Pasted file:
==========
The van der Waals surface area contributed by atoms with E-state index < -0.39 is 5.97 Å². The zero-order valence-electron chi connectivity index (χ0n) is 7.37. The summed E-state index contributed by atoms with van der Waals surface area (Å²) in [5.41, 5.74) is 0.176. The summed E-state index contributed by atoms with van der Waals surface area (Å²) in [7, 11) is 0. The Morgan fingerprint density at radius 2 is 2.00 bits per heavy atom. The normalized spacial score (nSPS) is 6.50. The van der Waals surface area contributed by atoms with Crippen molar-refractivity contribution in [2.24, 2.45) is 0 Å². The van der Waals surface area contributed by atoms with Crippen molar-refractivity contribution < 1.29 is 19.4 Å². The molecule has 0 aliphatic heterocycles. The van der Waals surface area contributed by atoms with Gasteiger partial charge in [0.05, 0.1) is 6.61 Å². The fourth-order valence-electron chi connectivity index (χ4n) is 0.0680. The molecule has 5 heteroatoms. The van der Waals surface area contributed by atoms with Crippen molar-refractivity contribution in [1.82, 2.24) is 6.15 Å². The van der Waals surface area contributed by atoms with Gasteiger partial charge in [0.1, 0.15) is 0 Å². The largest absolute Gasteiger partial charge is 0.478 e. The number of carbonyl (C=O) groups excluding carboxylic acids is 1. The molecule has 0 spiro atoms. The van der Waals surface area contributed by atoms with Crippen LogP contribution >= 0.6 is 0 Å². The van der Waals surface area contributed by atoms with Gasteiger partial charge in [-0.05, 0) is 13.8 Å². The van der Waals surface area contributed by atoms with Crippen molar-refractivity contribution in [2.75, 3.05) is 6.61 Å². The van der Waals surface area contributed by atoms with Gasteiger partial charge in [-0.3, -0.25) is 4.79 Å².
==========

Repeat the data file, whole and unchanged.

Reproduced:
The van der Waals surface area contributed by atoms with E-state index < -0.39 is 5.97 Å². The zero-order valence-electron chi connectivity index (χ0n) is 7.37. The summed E-state index contributed by atoms with van der Waals surface area (Å²) in [5.41, 5.74) is 0.176. The summed E-state index contributed by atoms with van der Waals surface area (Å²) in [7, 11) is 0. The Morgan fingerprint density at radius 2 is 2.00 bits per heavy atom. The normalized spacial score (nSPS) is 6.50. The van der Waals surface area contributed by atoms with Crippen molar-refractivity contribution in [2.24, 2.45) is 0 Å². The van der Waals surface area contributed by atoms with Crippen molar-refractivity contribution < 1.29 is 19.4 Å². The molecule has 0 aliphatic heterocycles. The van der Waals surface area contributed by atoms with Gasteiger partial charge in [0.05, 0.1) is 6.61 Å². The fourth-order valence-electron chi connectivity index (χ4n) is 0.0680. The molecule has 5 heteroatoms. The van der Waals surface area contributed by atoms with Crippen molar-refractivity contribution in [1.82, 2.24) is 6.15 Å². The van der Waals surface area contributed by atoms with Gasteiger partial charge in [0.1, 0.15) is 0 Å². The largest absolute Gasteiger partial charge is 0.478 e. The number of carbonyl (C=O) groups excluding carboxylic acids is 1. The molecule has 0 spiro atoms. The van der Waals surface area contributed by atoms with Crippen LogP contribution >= 0.6 is 0 Å². The van der Waals surface area contributed by atoms with Gasteiger partial charge in [-0.05, 0) is 13.8 Å². The van der Waals surface area contributed by atoms with Crippen molar-refractivity contribution in [2.75, 3.05) is 6.61 Å². The van der Waals surface area contributed by atoms with Gasteiger partial charge in [-0.3, -0.25) is 4.79 Å².